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12 December, 2018

Brainstorm: RadNet and its AI Partners Make Imaging Smarter

Dr John Crues RadNet AI Radiology

2018 marked the 8th year RadNet co-hosted a booth with eRAD at RSNA. As part of our commitment to thought leadership in imaging, we submitted feature articles for Radiology News Daily, a publication distributed at RSNA. We hope you enjoy this post about RadNet and how we are Leading Radiology Forward.

John Crues, M.D., Medical Director of RadNet, discusses how the company is leveraging artificial intelligence (AI) for clinical and business gains. RadNet is the largest owned outpatient imaging provider in the U.S., and its AI strategy focuses on real-world application of the technology across its 300+ centers.

What is AI exactly?

Normally, computers take data, process it, and display it to a radiologist. AI goes a step further; data is processed in a way that is similar to how the brain processes information.

The first AI researchers understood how neurons work and created neuron-like functions in software—firing and not firing just like the brain. Over the last seven years, the algorithms have become much more sophisticated and extremely accurate. They’re still one millionth the complexity of the human brain, but we’ve come a long way.

Will AI really change care delivery in imaging?

We believe it will be essential. Five years from now, in order to be a competitive radiologist in the U.S., you’re going to have to be using AI.

Most of the development now is in academic institutions, but RadNet has partnered with several researchers to create algorithms that are useful in practical application—in other words, for a business that has patients. This is one of RadNet’s strengths—strategic partnerships. We’re partnering with Harvard, Stanford, Massachusetts General, an AI company called Nulogix, and others on a variety of projects that will have clinical and operational impact.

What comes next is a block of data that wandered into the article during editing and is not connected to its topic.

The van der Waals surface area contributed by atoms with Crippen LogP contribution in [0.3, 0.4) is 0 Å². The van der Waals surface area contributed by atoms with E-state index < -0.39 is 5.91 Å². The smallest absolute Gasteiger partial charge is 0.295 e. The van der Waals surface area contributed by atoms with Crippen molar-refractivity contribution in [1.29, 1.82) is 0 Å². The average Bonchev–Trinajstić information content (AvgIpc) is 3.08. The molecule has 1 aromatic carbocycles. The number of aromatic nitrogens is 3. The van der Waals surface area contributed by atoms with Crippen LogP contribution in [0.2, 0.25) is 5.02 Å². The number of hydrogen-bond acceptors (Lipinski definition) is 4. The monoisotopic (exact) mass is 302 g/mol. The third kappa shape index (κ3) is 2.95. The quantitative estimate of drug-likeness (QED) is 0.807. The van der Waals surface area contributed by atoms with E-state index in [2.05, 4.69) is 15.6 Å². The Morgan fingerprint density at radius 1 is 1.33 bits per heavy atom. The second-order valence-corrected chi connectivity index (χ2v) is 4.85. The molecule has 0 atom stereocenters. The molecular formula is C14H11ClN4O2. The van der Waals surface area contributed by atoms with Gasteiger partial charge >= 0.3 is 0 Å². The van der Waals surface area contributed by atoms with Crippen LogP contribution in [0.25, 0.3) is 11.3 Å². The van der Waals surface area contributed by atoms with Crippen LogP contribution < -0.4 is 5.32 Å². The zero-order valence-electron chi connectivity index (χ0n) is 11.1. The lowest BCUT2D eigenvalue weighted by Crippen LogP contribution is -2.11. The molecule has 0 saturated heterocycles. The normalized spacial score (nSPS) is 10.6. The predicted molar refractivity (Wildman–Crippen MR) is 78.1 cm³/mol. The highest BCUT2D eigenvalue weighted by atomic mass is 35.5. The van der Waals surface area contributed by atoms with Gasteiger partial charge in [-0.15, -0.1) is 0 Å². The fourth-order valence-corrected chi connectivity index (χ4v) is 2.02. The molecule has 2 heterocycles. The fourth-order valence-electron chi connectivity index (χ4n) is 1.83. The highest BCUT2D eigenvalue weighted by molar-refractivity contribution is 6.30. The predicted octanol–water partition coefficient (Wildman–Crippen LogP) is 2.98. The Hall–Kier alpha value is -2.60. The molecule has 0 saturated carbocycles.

In what way?

From a clinical standpoint, our partners at Mass General have an algorithm that can detect acute brain issues, such as a hemorrhage. Once AI detects that issue, it can alert the neuro-radiologist so that the read can be performed immediately. The study goes into SuperSTAT status. We’re implementing that across all centers.

In the near term, we see the biggest impact on our business operations. We’re implementing AI to improve the accuracy of our billing and collections.

Another project has to do with our managed care operations. RadNet has practiced utilization review for decades, and soon Medicare will require that review—clinical decision support—on all advanced studies for their patients. We’re developing AI algorithms to determine whether the ordered study is appropriate, so it’s a partial automation of CDS.

How far will it go in study interpretation?

I don’t anticipate that it will even partly replace a radiologist in the next decade. AI is a tool to support radiologists in efficiency and accuracy. But over the next five years, I believe it will progress so much that it will almost be malpractice for a radiologist not to use AI algorithms to assist them in their interpretations. We’ll deliver faster, better care for patients.

12 December, 2018